Clinton’s New Jersey team fights on

  Sign Up For Our Daily Newsletter Sign Up Thank you for signing up! By clicking submit, you agree to


Sign Up For Our Daily Newsletter

By clicking submit, you agree to our <a href="">terms of service</a> and acknowledge we may use your information to send you emails, product samples, and promotions on this website and other properties. You can opt out anytime.

See all of our newsletters

It looked like the second coming of Edmund Muskie in New Hampshire as an emotionally glistening-eyed Sen. Hillary Clinton experienced what John Graham said was a "minor meltdown" Monday on her way into the New Hampshire primary.

But in what a redeemed and jubilant Graham a day later called "the greatest comeback in American primary history," Clinton beat Sen. Barack Obama by two percentage points.

"She was down by double digits and written off," said the New Jersey Clinton fund-raising co-chair who stormed New Hampshire over the weekend with a contingent of New Jerseyans that included U.S. representatives Frank Pallone and Bill Pascrell Jr.

At the end of his efforts, Graham was for 48 hours left exhausted and morose over Clinton’s prospects for victory only to rebound in euphoria with the presidential candidate on Tuesday night.

"She’s the ‘Comeback gal,’" Graham said of Clinton. "She can’t deliver a speech the way he can. I watched him (Obama) tonight. He was Martin Luther King Jr., tonight, but she persevered and she won, yes, because of women who voted for her and also because Sen. John McCain drew independent voters who otherwise might have voted for Barack."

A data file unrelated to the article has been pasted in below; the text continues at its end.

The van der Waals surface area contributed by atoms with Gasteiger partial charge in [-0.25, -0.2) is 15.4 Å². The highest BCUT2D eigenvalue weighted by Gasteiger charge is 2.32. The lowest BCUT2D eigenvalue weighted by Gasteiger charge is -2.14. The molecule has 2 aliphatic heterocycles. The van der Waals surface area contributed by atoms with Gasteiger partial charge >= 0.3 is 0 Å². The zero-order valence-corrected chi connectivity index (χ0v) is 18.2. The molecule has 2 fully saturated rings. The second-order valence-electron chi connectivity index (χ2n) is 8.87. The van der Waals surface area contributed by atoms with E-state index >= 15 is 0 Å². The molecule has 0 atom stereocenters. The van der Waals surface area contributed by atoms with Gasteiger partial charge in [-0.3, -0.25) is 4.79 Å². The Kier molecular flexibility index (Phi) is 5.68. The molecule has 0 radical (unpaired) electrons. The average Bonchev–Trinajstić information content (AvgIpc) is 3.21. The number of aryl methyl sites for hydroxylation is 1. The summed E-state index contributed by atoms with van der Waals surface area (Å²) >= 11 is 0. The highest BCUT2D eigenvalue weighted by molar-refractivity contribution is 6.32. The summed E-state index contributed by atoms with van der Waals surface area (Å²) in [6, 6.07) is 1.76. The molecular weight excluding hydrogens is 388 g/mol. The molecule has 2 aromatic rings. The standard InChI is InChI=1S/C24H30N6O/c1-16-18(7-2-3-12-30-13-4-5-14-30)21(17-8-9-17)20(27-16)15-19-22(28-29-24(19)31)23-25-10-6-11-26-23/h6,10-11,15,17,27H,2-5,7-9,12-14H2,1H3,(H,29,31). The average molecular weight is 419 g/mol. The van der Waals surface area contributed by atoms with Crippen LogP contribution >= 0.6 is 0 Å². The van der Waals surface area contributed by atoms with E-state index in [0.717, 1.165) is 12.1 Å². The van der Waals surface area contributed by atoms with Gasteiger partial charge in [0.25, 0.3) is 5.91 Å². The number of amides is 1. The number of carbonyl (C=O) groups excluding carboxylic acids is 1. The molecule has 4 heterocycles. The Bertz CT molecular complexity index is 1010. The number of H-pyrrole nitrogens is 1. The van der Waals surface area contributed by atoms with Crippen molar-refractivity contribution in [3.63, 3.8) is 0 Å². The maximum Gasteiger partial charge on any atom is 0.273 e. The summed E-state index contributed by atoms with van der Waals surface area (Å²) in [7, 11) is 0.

Hosting what most Obama supporters believed would be a victory party for their candidate in the campaign’s West Orange office, Mark Alexander, New Jersey state director for the Obama campaign, took the loss. He said the message doesn’t change, and neither does the strategy.

"What I’m looking at is a rally tomorrow in Jersey City," Alexander said after hearing Obama’s New Hampshire concession speech. "We’re holding rallies and opening offices, and moving on to a lot of organizing. We’re committed to it. We’re doing great, and we’re moving forward."

"We thought this was going to be the knockout punch," Councilman Ron Rice Jr., admitted.

So did Graham, and so did Clinton’s chief spokesman, Assemblyman Joseph Cryan.

"I don’t really care if she pulls it out, five hours ago she was dead," Cryan said in the closing hours of Tuesday when the race was still too close to call. "Now (Sen. John) Edwards is going to drop out and it’s going to be a one-on-one campaign."

At a Hillsborough house party, fewer than ten Obama supporters watched and felt what they were certain would be a balloons cascading from the rafters night for their candidate stagnate into their toughest loss since John Kerry in Ohio.

"I had the bottle of champagne ready to open the night that Kerry lost," said Christian R. Mastondrea, an attorney and Obama supporter. "I couldn’t open it for months. I couldn’t even look it."

As the polls remained dead-locked with Clinton leading Obama, Mastondrea turned to his wife, Amanda, and said, "I guess I’m bad luck."

"I feel like I’m watching the slowest horse race of all time," said NJ for Obama State Chair Keith Hovey, and the only thing on Tuesday night more torturous for them was when Clinton crossed the finish line first.

Clinton’s New Jersey team fights on